6) Piper has an overall coherence as a complete album that I can't quite put my finger on - yet the pieces themselves are disparate in style. This is nothing like the smooth flow of "DSoTM", yet somehow it binds itself together.
     
    7) Stuff I haven't thought of yet... LOL
     


    Maybe it would be easier to make a list of music that does not encorporate progressiveness? LOLLOL
    Seriously though, I'm sure we've all raged at our friend's music, saying, 'It all sounds the same!'
    Maybe it would be easier to draw the line from the other side?

    Originally posted by ExittheLemming ExittheLemming wrote:

    Originally posted by rogerthat rogerthat wrote:

    Originally posted by ExittheLemming ExittheLemming wrote:

    It's a shame that the sort of receptive audience and adventurous musical climate that must have existed for Prog to be possible is unlikely to ever appear again. Or am I just being defeatist and overly pessimistic ?


    No, I don't think so at least Tongue...either the musical climate was vastly different from now or there were some socio-cultural factors at work which aided the reception of such adventurous music.   Or maybe...I think Dean has said something like this before, correct me if I am wrong, the adventure is not in prog but other pastures.  I mean though Muse are on the archives, there's always debate over whether they are really prog or not.  And I chalk that up with the packed crowds at Wembley to which they perform....maybe there's some sort of audience even today for adventurous music, just not the prog audience, who may have somewhere got a little too attached to odd time signatures and synthesizers.  Dead


    Yep, that's a valid point as we may be looking in the wrong place and for the wrong things for what we habitually deem to be truly progressive music. I've never heard Muse so can't comment but I've long harboured the suspicion that what will come to be recognised as the prog of the noughties is unlikely to resemble the 70's prog in any shape or form and will only earn its plaudits retrospectively.


    Possibly Muse and likewise moody pop bands could be seen as a recurrence of Proto-Prog, that is to say progressive music gathering speed in culture. I think we will see the same kind of receptiveness for more artistic musicality that was foremost in the 70's, as I still feel that every new wave of music eventually gets bored accepting other people's standards and starts finding it's own musical feet. Who knows, maybe 2011 will hold a double concept album by Kanye?

    Lemming - Isn't it good that progression of the noughties will not resemble progression of the seventies?


    -------------
    Godspeed, You Bolero Enthusiasts
    'Prog is all about leaving home...' - Moshkito


    Posted By: Certif1ed
    Date Posted: February 28 2010 at 06:07
    Originally posted by MaxerJ MaxerJ wrote:


    Maybe it would be easier to make a list of music that does not encorporate progressiveness? LOLLOL
     
    On "Piper at the Gates of Dawn"?
     
    Don't forget I was breaking down a single album - and roughly, because a full analysis would take ages.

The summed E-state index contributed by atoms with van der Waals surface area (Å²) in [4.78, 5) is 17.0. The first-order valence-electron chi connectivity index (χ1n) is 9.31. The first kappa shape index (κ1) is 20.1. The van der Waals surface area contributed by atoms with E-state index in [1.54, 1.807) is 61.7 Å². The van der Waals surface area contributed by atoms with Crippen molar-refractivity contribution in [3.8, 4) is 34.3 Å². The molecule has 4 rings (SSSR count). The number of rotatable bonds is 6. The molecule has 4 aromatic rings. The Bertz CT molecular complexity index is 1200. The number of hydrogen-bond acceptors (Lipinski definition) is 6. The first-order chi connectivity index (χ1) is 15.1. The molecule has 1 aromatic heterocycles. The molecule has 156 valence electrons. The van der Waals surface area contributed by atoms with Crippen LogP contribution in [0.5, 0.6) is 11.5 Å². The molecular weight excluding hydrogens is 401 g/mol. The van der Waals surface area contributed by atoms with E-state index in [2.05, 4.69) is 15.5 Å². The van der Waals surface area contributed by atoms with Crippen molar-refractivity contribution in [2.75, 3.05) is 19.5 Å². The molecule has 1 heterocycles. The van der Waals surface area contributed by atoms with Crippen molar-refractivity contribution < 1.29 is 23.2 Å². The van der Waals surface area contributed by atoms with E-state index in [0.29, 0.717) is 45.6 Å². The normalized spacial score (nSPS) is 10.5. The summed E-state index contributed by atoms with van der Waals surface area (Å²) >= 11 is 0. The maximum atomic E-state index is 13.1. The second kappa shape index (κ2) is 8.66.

Originally posted by MaxerJ MaxerJ wrote:

    Seriously though, I'm sure we've all raged at our friend's music, saying, 'It all sounds the same!'
     
    Probably, but that's not what's happening here - I'm analysing the music for "Progressiveness" - and it's a given that "Progressiveness" is hard to define, so in this thread, I've put forward a model which seems to work quite well.
     
    This is not about some arbitrary opinion - that would be a fruitless argument.
     
    It's more about finding something concrete that we can agree on.
     
    Originally posted by MaxerJ MaxerJ wrote:


    Maybe it would be easier to draw the line from the other side?
    If you read this thread through fully, you'll note that I explored that approach, and I do not believe it can be done - I don't think there is actually a "starting point" for progressive music - It rather seems that there is an ultimate goal instead, represented by the model.
     
    Whether it's universally shared is another part of this discussion entirely Wink


    -------------
    The important thing is not to stop questioning.


    Posted By: LeStaf
    Date Posted: March 05 2010 at 11:08

    Is there such a thing? I don't think so.

    Prog is more used to set different trends of progressive musics (prog-metal, prog-hardcore, symphonic prog, prog-esterone, etc.)
     
    Progressive is the term used by the early fans of  this music, but basicallly, prog and progressive mean the same stream, with its different branches.
     


    -------------
    LeStaff


    Posted By: ExittheLemming
    Date Posted: March 05 2010 at 22:57
    [/QUOTE]

    Possibly Muse and likewise moody pop bands could be seen as a recurrence of Proto-Prog, that is to say progressive music gathering speed in culture. I think we will see the same kind of receptiveness for more artistic musicality that was foremost in the 70's, as I still feel that every new wave of music eventually gets bored accepting other people's standards and starts finding it's own musical feet. Who knows, maybe 2011 will hold a double concept album by Kanye?